July 25, 2013

J.W. Rickaby (1870-1929), English music hall character comedian and singer
(photo: unknown, probably UK, circa 1912)

J.W. Rickaby was born James (Emanuel) Platt in 1870, the son of Adam Platt, sometime colour sergeant in the 7th Lancashire Militia, and his wife, Hannah. He died at his house in Brixton on 1 October 1929, leaving a widow, Margaret Alston (? Martha Ann) Platt, whom he had married about 1891.

‘In answer to a correspondent, Mr. J.W. Rickaby, we believe, claims to be the original singer of “What ho! she bumps.”’
(The Stage, London, Thursday, 25 January 1900, p. 17b)

Tivoli Theatre, Sydney, Australia, Saturday, 31 October 1908
‘At Saturday’s performances at the Tivoli Theatre, Mr. J.W. Rickaby, who arrived lately from London, made his first appearance before Sydney audiences. He is a comedian with a good deal of genuine humor, which he exhibited in amusing burlesques of various types of character, such as a British soldier with a capacity for enjoyment, a sailor, and a policeman. These were hit off in such a manner as to keep the audience laughing heartily during his turns.’
(The Evening News, Sydney, Monday, 2 November 1908, p. 2f)

‘J.W. Rickaby, the famous comedian appearing at the New Tivoli Theatre, started his stage career as a baritone.
“’I used to work in the day,” he said, “and do concerts at night, and I got on very well. I used to sing ’Queen of My Heart’ all all songs of that class. But I saw the people wanted to be made to laugh, so I tried a comic song. After that they would not have me in anything else.
‘I shall never forget when my father first heard me. I had gone to Manchester, so he came to the hall. I got on very quickly – at least, I did not exactly got on; I mean I did not earn big money quickly, but I became popular and had a good place on the bill, and felt very satisfied and proud. I saw my father going to the front, so I said, ‘Don’t go out there, dad: stay here and watch me from this corner,’ and I settled him there. Well, I had never seen my father afraid or nervous. He was a soldier, and did not know what fear meant, but that night he was white and shaking with fear and nervousness. I could see him sitting there and twisting his hands and looking so anxious.
”’When I cam off he said, ‘You’ll never be any good at it, Jim; never be able to do anything’ ‘Why not?’ I asked.
“’’Why, boy, they were laughing at you all through those first two songs; you’ll never do anything at it.’’You see, he did not realise I was trying to make them laugh. He was so used to me singing the sentimental songs.
”’that time I was singing two humorous songs, and then a sentimental ballad. I wanted to be versatile. But, strange to say, in England versatility does not succeed. They do not want you to be versatile. At least, it succeeds, but the one who wants to be versatile never gets into the big and secure position. To go on and do a song in a comedian make-up and then appear in evening dress to do a straight song is not what they want; they will not accept you as a sentimental ballad singer, and they try to laugh, thinking it should be funny, so I gave up trying to be versatile.
“’’One of my best turns is a soldier song, and I have all their little ways for it – the way they hold the cigarette, inhale and smoke, then blow it out, and their movements. I meant it to be one of my principal numbers here, but I would not sing it now on principle.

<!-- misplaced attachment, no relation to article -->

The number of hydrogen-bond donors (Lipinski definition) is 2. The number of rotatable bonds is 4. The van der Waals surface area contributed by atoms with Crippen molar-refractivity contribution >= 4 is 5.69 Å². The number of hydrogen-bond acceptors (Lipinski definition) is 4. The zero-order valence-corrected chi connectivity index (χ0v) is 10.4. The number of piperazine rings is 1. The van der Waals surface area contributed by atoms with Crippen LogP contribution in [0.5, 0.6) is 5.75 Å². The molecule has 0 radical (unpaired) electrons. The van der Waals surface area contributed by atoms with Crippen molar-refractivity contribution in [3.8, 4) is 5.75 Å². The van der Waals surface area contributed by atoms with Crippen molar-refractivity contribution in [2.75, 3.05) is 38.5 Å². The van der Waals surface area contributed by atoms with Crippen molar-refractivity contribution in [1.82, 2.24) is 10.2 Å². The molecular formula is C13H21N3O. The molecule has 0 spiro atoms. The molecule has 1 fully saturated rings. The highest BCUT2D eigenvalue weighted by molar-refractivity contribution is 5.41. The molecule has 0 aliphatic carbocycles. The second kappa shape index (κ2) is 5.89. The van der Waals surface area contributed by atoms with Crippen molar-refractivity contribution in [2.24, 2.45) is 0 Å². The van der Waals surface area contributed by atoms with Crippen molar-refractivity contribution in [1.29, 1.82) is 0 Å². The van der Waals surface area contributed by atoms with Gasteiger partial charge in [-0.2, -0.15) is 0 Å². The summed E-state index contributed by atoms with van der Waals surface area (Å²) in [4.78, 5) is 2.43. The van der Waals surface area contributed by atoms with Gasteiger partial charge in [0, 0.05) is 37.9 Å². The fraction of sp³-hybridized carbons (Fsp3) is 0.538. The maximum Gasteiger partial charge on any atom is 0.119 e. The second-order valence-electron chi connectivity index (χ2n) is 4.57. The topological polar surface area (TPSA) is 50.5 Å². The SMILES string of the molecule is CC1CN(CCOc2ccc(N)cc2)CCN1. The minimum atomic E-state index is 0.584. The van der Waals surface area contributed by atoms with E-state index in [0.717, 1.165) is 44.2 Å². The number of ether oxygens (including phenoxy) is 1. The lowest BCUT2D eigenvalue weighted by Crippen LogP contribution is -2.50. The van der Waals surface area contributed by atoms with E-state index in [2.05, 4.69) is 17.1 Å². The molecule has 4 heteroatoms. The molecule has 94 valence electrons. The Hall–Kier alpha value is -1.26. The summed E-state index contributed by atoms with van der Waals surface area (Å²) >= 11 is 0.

”’For stage purposes one of my brothers is known as Rhodes, and the other as Waite. My own name is Platt – J.W. Platt, an old Lancashire name, and there are a good many Platts there. In fact, I do not know how many nephews and nieces and relatives I have there. I have given up counting them. They have big families in Lancashire. Why, one connection of mine has 17 children. I never know which is which and which is the baby. They are all steps and stairs. As for how many nephews and cousins I have at the war I have not the least idea. Why, there are four nephews out of one family.
“’And if you want to see bonnie, healthy children you cans see them in Lancashire. This connection of mine with the 17, how much do you think he has a week? Between two and three pounds. Yes, he has been able to bring all up healthy and well. They run about barefooted – he cannot run to boots and stockings – but some of them would have clogs for special occasions. You can get them for about eighteen pence per pair. They have fine homemade bread in Lancashire, and good butter, too, and the children live and thrive principally on this. They would have a bowl of stew or soup for their dinner – nothing else. Yet they look well and are as happy as possible, rolling over one another. They are just growing up now, and are beginning to earn money, one or two bringing in 15/- a week, another 10 or 12 shilling, so they are getting quite rich.’
(The Daily Herald, Adelaide, Saturday, 26 December 1914, p. 6f)

‘J.W. Rickaby, who left these shores for Australia last September to fulfil an engagement for Mr. Hugh D. McIntosh with Rickard’s Theatres, arrived in London on Tuesday evening [25 May 1915]. Mr. Rickaby made the return journey per the s.s. ’’Morea,” leaving the boat at Marseilles and travelling overland. He should open in Leeds on Monday, but as all his theatrical luggage and band pats are still on board, and the boat is not expected back in time, he will probably have to postpone his appearance until the following Monday, when he is due at Newcastle.’
(The Stage, London, Thursday, 27 May 1915, p. 14e)

Listen to J.W. Rickaby singing ’I’m Always Thinking of Her,’ recorded for the Edison Bell Winner label (3498) in London in November 1920.


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